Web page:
You read it here first. Lowered tax rates did not result in increased tax revenues as promised by politician after pundit after professional economist. And even though this harsh truth has been obvious from the official data for some time, the same politicians and pundits keep prevaricating. Some of them even say it is irrelevant that as a share of GDP, income tax revenues are at their lowest level since 1951, when Harry S. Truman was president.

No matter how many times advocates of lower tax rates said it, tax rate cuts did not pay for themselves, did not spur economic growth, did not increase jobs, and did not make America better off.

(emphasis mine)

The full transcript for the video can be read a Rachel’s blog.

Enron Fun with Fannie and Freddie

  Let me take you back to Christmas Eve, 2009. It was a time to wrap gifts for loved-ones. That’s how the Obama Administration felt about the financial industry when it lifted all caps in emergency bailout money to Fannie Mae and Freddie Mac. That means the taxpayer was on the hook for all losses at these two mortgage giants no matter how big the losses are.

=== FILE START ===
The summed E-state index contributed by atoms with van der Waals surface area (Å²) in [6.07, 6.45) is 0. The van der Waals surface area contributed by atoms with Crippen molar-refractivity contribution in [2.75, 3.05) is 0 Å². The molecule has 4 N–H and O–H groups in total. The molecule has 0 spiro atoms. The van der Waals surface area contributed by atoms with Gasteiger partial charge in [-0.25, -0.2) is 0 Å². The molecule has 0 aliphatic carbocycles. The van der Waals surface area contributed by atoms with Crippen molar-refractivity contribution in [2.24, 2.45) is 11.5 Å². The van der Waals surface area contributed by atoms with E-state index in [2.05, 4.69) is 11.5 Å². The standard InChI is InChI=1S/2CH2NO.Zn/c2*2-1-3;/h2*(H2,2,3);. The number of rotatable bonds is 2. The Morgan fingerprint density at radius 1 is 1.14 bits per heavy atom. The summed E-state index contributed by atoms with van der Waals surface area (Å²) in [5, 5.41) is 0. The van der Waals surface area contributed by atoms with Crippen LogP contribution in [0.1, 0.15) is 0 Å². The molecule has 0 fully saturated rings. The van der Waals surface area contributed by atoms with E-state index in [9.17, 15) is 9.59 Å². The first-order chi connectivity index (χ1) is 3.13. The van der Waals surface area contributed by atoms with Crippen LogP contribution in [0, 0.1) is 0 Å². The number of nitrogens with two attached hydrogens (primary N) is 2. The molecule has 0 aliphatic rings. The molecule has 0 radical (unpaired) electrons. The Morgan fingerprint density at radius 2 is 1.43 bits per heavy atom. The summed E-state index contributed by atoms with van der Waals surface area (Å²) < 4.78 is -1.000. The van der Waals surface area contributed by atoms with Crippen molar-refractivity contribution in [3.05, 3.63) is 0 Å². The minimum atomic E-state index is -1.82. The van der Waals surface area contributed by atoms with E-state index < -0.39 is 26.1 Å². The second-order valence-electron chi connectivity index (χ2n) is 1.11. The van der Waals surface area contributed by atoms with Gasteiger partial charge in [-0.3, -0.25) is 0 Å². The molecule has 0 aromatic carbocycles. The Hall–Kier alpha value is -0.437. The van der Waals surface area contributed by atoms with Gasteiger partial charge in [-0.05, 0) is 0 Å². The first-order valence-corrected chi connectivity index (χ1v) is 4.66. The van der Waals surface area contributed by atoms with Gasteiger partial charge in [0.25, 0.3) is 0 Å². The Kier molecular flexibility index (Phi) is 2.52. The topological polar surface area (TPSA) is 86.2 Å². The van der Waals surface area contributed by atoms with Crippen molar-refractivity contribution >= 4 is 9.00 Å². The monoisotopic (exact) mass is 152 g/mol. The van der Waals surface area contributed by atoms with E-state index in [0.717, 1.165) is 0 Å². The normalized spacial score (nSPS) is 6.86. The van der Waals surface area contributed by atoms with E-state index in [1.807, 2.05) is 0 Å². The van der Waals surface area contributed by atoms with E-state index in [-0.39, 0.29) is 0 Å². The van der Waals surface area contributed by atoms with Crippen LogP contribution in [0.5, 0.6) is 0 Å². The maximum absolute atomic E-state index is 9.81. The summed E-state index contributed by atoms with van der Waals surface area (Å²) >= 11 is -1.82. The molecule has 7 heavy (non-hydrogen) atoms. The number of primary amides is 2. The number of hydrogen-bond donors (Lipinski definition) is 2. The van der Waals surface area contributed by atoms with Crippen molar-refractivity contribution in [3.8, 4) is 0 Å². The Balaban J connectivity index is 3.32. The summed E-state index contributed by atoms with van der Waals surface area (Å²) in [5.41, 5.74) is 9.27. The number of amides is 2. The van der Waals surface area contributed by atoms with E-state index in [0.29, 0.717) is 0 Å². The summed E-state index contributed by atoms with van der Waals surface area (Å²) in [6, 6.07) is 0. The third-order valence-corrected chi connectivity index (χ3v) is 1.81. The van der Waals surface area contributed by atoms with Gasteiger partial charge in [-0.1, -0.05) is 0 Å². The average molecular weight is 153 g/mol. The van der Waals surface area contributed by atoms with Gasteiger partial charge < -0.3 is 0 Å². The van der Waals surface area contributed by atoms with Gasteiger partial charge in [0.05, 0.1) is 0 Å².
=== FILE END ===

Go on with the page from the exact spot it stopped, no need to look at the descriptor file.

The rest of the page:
The move caused a slight stir, but never got the attention of the American public because the announcement was timed to coincide with the peak season of distraction. And so it was forgotten…but not by Fannie and Freddie.

Orrin Hatch: Six years ago, “It was Standard Practice NOT to Pay for things”

Uh-Oh!  Did someone just let the cat out of bag?

Democrats See GOP Hypocrisy in Health Care Debate

Citing 2003 Medicare vote, Democrats see GOP hypocrites in debate over health care spending

Charles Babington, AP Writer

Dec 25, 2009

[…] when Republicans controlled the House, Senate and White House in 2003, they overcame Democratic opposition to add a deficit-financed prescription drug benefit to Medicare. The program will cost a half-trillion dollars over 10 years, or more by some estimates.

With no new taxes or spending offsets accompanying the Medicare drug program, the cost has been added to the federal debt.


Six years ago, “it was standard practice not to pay for things,” said Sen. Orrin Hatch, R-Utah.